For the most part, the novel reads as a YA romance. The first part of the novel is lovely and straightforward story of a girl from the wrong side of the tracks who’s of course “just friends” with the prince, and is heartbroken and ostracized from the community after Anna drowns. Add in a royal male cousin, and we wind up with a love triangle, or two—a tale we’ve heard before (as old as time?).
The structure of this novel is what didn’t work for me. We start off with a prologue set in an undetermined time in the past. Printed in italics, this flashback covers the death of the mother of the main character and narrator, Evie. The rest of the novel follows Evie and the other characters in present day, when Nik is a teenage prince on the verge of assuming his crown.
Interspersed with the current time are other italicized chapters set four years in the past. These chapters tell us what really happened during Anna’s drowning, and progress to a time three and a half years before, and then a week before present time, six days, four days before, and then coinciding with present time and point of view from another character. Moving the timeframe of the past chapters was confusing. I’ll admit that I missed that time had changed and had to go back to figure out where/when we were. Even with several chapters of plot development four years in the past, that part of the story felt rushed.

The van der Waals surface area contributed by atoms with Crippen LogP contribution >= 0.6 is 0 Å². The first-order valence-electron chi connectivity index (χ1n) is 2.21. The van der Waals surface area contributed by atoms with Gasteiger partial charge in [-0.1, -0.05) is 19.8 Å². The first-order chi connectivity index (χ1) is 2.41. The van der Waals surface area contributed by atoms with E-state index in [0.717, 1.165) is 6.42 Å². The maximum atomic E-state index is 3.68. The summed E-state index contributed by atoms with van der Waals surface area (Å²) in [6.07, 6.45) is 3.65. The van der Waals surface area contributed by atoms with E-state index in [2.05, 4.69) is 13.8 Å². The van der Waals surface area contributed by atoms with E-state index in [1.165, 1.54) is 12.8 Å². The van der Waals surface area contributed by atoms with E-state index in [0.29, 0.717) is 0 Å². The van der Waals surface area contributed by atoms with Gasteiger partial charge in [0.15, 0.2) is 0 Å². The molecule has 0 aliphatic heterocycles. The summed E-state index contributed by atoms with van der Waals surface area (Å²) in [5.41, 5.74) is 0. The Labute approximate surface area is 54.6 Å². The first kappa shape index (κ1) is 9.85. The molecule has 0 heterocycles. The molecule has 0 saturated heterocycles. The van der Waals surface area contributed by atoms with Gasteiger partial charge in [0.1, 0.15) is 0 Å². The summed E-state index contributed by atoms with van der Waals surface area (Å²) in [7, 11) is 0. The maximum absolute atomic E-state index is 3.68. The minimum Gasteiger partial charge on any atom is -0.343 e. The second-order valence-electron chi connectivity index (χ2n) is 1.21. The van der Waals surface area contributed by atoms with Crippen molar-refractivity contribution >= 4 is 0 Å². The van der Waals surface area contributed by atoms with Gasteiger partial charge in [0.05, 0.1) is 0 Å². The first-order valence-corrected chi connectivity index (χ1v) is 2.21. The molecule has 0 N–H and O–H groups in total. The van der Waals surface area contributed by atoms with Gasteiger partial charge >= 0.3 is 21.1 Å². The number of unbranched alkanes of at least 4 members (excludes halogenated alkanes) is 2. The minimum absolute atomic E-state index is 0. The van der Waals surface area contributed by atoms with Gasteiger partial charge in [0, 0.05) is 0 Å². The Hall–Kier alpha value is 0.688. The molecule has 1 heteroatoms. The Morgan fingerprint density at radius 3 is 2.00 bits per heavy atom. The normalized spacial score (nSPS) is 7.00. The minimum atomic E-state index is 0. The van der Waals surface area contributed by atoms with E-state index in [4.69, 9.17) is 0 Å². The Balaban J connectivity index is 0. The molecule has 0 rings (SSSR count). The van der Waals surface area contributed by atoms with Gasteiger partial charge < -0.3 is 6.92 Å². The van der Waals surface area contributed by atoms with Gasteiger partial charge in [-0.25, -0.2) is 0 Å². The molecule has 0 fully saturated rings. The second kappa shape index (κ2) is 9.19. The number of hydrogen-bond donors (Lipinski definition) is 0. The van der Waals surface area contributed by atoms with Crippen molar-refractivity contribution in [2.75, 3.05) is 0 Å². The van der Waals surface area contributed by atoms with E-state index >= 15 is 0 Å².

It was an quite a different version of the story, with points of view that Hans Christian Andersen probably never even considered. Even with my issues of the the structure, it was a worthwhile read, and I can’t wait to hear what others who read it think.
As far as The Little Mermaid altoghether, Meghan Markle recalled thinking of herself as Ariel in her interview with Oprah, having lost her voice because of her love of a prince. But she does get her voice back. And if the message of the movie that comes through to little girls is that they can get their voices back, I’m OK with that. I’d rather they didn’t lose their voices at all, but I’ll take it.